developing in some nationalist direction, as you allege, the SWP carefully
analyzed (in most cases actively participated in) each manifestation - the
Montgomery bus boycott, Robert Williams' armed self-defence action in
Monroe, N.C., the Southern sit-ins, school desegregation, the marches led by
M.L. King Jr. and his Christian cohorts, the radical evolution of Malcolm X
from nationalism to internationalism, the various efforts to establish Black
political organizations (Freedom Now party, Black Panther Party, etc.), the
ghetto revolts in Newark, Los Angeles, Detroit, etc. And out of this they
developed a "Transitional Program for Black Liberation" that took the
demands and forms of struggle developed in the real movement and tied them
together with a program for socialism (not nationalism).

Fraser's counterposition of integration/assimilation to
separation/nationalism is a false one. I think Tony Thomas expressed this
rather well in his polemic with Harold Cruse, "Leninism, Stalinism and Black
Nationalism", published in Black Liberation & Socialism (Pathfinder, 1974).
I quote (if you wish, change "national oppression" to "racial oppression"):

"The national oppression that Black people have faced on this continent for
the past four hundred years has developed a common cultural, political, and
economic situation among them. Black liberationists have expressed a number
of different strategies to eliminate this oppression. Some solutions are
integrationist, basically demanding that oppression be ended by establishing
equality between Blacks and whites in this country - removing the national
oppression within the context of one nation-state. Though this approach does
leave an opening for reformists who advocate assimilation into "American"
culture and the system as is, reformism is not inherently wound up with
integrationism. In fact, within the context of integrationism, only a
program that outlines an economic and political struggle against the
exploiters and oppressors of the mass of Blacks can solve the problem.

"On the other hand, there is the nationalist current which calls for Black
people to solve the problem of national oppression by gaining control of
their own destinies, and establishing an independent Black national
identity - politically, economically, and culturally. Nationalism calls for
a more abrupt break with American society than integrationism, and is
therefore much more likely to develop a concrete social program of its own:
socialist, capitalist, welfare statist, etc. With this program it has a
better chance of winning large-scale support within the mass of the Black
community - the proletarian core - and mobilizing working-class elements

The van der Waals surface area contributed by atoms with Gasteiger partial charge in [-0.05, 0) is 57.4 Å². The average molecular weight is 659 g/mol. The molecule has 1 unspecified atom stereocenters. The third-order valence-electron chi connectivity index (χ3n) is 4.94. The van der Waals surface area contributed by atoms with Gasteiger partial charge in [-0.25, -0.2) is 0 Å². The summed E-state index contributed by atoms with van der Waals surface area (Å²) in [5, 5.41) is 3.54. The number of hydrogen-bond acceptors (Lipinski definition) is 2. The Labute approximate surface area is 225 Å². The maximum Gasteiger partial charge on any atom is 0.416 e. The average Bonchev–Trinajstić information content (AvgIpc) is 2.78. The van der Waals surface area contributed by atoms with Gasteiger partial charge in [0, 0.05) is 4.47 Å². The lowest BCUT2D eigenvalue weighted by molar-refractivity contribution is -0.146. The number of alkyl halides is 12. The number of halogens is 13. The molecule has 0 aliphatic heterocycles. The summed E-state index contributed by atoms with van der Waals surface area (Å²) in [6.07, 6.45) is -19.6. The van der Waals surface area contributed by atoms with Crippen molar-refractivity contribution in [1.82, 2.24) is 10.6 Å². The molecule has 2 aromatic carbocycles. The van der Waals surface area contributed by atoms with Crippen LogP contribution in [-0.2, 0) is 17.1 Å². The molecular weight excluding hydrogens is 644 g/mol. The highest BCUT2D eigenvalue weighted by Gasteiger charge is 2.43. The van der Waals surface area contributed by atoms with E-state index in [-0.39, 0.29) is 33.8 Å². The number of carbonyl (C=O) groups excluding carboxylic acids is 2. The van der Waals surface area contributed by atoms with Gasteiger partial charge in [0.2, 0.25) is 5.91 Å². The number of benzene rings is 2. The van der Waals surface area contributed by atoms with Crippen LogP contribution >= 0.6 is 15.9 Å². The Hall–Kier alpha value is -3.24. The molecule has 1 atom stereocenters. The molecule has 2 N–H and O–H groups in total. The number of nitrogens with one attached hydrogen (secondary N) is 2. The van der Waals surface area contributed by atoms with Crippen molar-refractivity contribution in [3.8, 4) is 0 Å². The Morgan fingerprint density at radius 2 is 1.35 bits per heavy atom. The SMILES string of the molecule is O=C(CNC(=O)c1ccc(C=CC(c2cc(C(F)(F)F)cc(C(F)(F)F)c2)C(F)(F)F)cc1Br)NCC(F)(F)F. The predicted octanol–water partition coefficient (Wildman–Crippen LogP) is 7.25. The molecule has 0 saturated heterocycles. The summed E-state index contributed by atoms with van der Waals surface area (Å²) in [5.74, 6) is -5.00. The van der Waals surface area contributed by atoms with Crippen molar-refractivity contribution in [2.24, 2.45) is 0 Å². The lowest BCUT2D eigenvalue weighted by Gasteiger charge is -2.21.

within the Black community.

"Within the context of these two trends, however, the differences between
militancy, revolutionism, and social conservatism do not hinge on the
question of nationalism versus integrationisn, but rather on the attitude
taken toward the white-capitalist power structure." (pp. 170-71)

Thomas goes on to note that one could be a Black separatist but not a
nationalist (Booker T. Washington was an example, cited by Fraser as well).
Likewise, not all nationalists were anticapitalist (the Black Muslims, for
example). While the nationalism of the oppressor is reactionary through and
through, the nationalism of the oppressed, which is more likely to have a
progressive thrust, is not exempt from backward expressions. But insofar as
it is serves to mobilize masses in struggle against their oppression it has
a progressive content, which we seek to develop toward anticapitalist
conclusions. The problem with Fraser's rigid and undialectical distinctions
is that he rules out this progressive potential. And he assumes that demands
by Blacks that take a nationalist form will necessarily lead toward
separation and away from united action with white workers.

Thus he writes that "the various theories of Negro nationalism and the idea
of self-determination for Negroes have the effect of justifying the system
of racial segregation, without which discrimination could not exist." (p.

Logically, then, he must oppose all manifestations of nationalist
consciousness among Black people. And sure enough, he writes:

"Revolutionary socialists stand squarely upon this program: for immediate
and unconditional economic, political and social equality. An important part
of this stand is to reject and condemn every proposal for the solution of
the Negro question through racial separation ...." (p. 46)

Consistent application of this approach would have placed the SWP foursquare
in opposition to any expression of Black nationalist consciousness,
including Black community control and Black political parties.


As should be clear from the above quotations, there is a strong streak of
economism in Fraser's analysis, expressed in part in a disturbing tendency
to trivialize the negative impact of anti-Black racism on both Black workers
(through hindering their ability to see class solutions to their oppression)
and white workers (their inability to understand how anti-Black racism
undermines the struggle of their social class). For example, Fraser states
that "the great majority of these white workers and farmers [in the South]